by John MacBeath Watkins
Jamie has written a wonderful post on her struggle with The Adventures of Huckleberry Finn, and because my experience of the book has been very different, I'd like to take some time to talk about the book.
I read The Adventures of Huckleberry Finn seven times between the ages of ten and twelve. The book spoke to me in a way no other book I'd read by then did, and this was a time in my life when I was reading about a book a day (mostly science fiction, but also the plays of Shaw and a wide variety of other stuff.)
I was reading about a boy my own age who went out into the world and made his way, dodging the authorities and dealing with rascals like the con men who insisted that they were a duke and the lost dauphin, befriended a runaway slave, saw a family destroyed by a feud, and in the end went against his moral teachings for the sake of friendship.
The great moral lesson of the book is this last. After Jim is recaptured, Huck concludes that he will go to hell if he helps Jim escape from slavery. He's determined to do it anyway. Huck understands that the problem is not the question of whether to be "good," the problem is that the "good" people are engaged in a monstrous system that treats his friend as an object to be bought and sold regardless of his wishes.
Although I was born in Louisiana, my family moved to France shortly thereafter, then to Maine, where I read the book. My parents grew up in Oregon, where there were not enough black people to train the young to hate them. I had not had enough contact with blacks to have learned the moral landscape of racism. To me, the world Huck roamed through was as alien as the distant planets Robert Heinlein wrote about.
But Twain made it real to me. This was a book only a Southerner could have written, in which the slave owners weren't the bad people, they were church-going property owners who were the mainstay of their communities. A recent edition of the book replaces the word "nigger" with the word "slave," thus changing the moral landscape Huck navigates from a racist South to one in which the evil of slavery has nothing to do with race.
Slavery had existed since the dawn of civilization. Aristotle mentioned that the management of slaves was always difficult because the slaves tended to think themselves as good as their master (he didn't mention the possibility that they were right.) In most parts of the world, slave and master were the same race and often lived in close contact. It was never a good deal to be a slave, but it was a social status that could befall people who looked like you.
American civilization was not a comfortable place for slavery. Our Declaration of Independence drew heavily on the ideas of John Locke, who claimed that we each own our lives, and that is the basis for all property. Society is, according to Locke, a compact to protect property including our lives. Locke was aware of slavery, and was complicit in it as a shareholder in the Royal Africa Company, which bought slaves in Africa and shipped them to the New World. He even wrote a justification for slavery, which did not in fact apply to the sort of slavery the Company took part in, or as it was practiced by the English in America.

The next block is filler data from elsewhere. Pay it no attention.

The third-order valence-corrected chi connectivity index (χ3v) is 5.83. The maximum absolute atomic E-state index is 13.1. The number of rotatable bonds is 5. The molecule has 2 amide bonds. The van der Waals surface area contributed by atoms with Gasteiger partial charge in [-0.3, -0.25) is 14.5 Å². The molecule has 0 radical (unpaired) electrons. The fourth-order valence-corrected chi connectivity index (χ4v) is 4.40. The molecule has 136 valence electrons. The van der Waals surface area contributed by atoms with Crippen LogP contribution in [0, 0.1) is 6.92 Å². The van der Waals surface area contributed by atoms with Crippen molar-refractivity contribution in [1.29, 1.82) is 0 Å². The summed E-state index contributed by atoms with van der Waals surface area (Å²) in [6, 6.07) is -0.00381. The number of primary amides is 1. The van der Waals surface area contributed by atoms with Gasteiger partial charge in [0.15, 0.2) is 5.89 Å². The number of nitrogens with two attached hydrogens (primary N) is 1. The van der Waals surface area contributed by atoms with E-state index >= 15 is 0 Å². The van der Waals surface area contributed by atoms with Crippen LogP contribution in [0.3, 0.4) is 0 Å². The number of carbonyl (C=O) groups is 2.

There was a tension between slavery and liberal democracy from the start; if "all men are created equal" why should some be slaves? One way to reconcile this was through racism. People could tell themselves that their slaves were less than human, that they lacked the capacity to enjoy freedom.
The Adventures of Huckleberry Finn humanizes Jim while at the same time showing how racism dehumanized him to make his treatment bearable to whites. It takes place in a world where Jim's feelings don't matter, where the word "nigger" is thrown around casually by the "good" people. Those good people were willing to send Jim back into slavery because they thought it proper.
George Orwell once wrote that "To see what is in front of one's nose needs a constant struggle." Most of the characters in this book are happy to believe that all men are equal, born owning their lives, and that Jim, as a slave, belongs to a group of people for whom this is not true. The human mind has, as Orwell noted, the ability to believe two contradictory things at the same time. Huck Finn, however, was so changed by his experiences on the river that he became able to see what was in front of his nose -- that the social order that he belonged to was engaged in an every-day atrocity so widely accepted and ingrained in the good people of the South that no one he knew questioned it. The book enables us to understand why people acted that way, and why they were wrong. The slave owner is not, in this book, a cruel person like Simon Legree, but instead the good people, the churchgoers, the property owners, people who play by the rules. Twain managed to at once humanize slaves and slaveholders, and to show that sometimes playing by the rules is immoral.
Huck, through knowing Jim, came to understand what an atrocity it was that Jim should be a slave. He was ready to commit a crime that would consign him to the eternal fires of Hell rather than stand by and let this happen to Jim. This is what makes Huck Finn the most heroic figure in American fiction.